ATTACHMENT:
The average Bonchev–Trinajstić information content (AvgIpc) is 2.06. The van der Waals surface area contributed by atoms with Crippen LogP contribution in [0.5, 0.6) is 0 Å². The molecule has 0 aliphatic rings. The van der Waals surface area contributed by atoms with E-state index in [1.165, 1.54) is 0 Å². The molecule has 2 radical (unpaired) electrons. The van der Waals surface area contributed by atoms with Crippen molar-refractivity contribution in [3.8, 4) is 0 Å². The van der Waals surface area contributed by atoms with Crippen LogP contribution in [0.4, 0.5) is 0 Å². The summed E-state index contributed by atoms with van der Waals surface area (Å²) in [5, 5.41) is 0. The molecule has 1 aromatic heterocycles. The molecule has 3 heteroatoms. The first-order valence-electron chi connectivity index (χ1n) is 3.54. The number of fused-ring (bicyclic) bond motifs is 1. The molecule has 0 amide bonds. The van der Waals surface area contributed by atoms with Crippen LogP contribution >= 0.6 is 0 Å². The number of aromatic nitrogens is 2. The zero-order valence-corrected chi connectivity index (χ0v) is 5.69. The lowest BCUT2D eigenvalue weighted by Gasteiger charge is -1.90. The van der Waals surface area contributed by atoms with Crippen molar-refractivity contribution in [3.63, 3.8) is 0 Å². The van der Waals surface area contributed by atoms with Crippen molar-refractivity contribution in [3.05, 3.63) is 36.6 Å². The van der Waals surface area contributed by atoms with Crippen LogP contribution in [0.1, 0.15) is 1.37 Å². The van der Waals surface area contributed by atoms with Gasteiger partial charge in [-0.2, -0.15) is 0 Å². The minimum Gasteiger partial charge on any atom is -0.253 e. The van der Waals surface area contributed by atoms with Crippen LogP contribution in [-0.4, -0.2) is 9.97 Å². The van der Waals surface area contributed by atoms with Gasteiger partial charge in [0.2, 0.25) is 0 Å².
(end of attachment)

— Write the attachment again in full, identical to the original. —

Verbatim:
The average Bonchev–Trinajstić information content (AvgIpc) is 2.06. The van der Waals surface area contributed by atoms with Crippen LogP contribution in [0.5, 0.6) is 0 Å². The molecule has 0 aliphatic rings. The van der Waals surface area contributed by atoms with E-state index in [1.165, 1.54) is 0 Å². The molecule has 2 radical (unpaired) electrons. The van der Waals surface area contributed by atoms with Crippen molar-refractivity contribution in [3.8, 4) is 0 Å². The van der Waals surface area contributed by atoms with Crippen LogP contribution in [0.4, 0.5) is 0 Å². The summed E-state index contributed by atoms with van der Waals surface area (Å²) in [5, 5.41) is 0. The molecule has 1 aromatic heterocycles. The molecule has 3 heteroatoms. The first-order valence-electron chi connectivity index (χ1n) is 3.54. The number of fused-ring (bicyclic) bond motifs is 1. The molecule has 0 amide bonds. The van der Waals surface area contributed by atoms with Crippen LogP contribution >= 0.6 is 0 Å². The number of aromatic nitrogens is 2. The zero-order valence-corrected chi connectivity index (χ0v) is 5.69. The lowest BCUT2D eigenvalue weighted by Gasteiger charge is -1.90. The van der Waals surface area contributed by atoms with Crippen molar-refractivity contribution in [3.63, 3.8) is 0 Å². The van der Waals surface area contributed by atoms with Crippen molar-refractivity contribution in [3.05, 3.63) is 36.6 Å². The van der Waals surface area contributed by atoms with Crippen LogP contribution in [0.1, 0.15) is 1.37 Å². The van der Waals surface area contributed by atoms with Gasteiger partial charge in [-0.2, -0.15) is 0 Å². The minimum Gasteiger partial charge on any atom is -0.253 e. The van der Waals surface area contributed by atoms with Crippen LogP contribution in [-0.4, -0.2) is 9.97 Å². The van der Waals surface area contributed by atoms with Gasteiger partial charge in [0.2, 0.25) is 0 Å².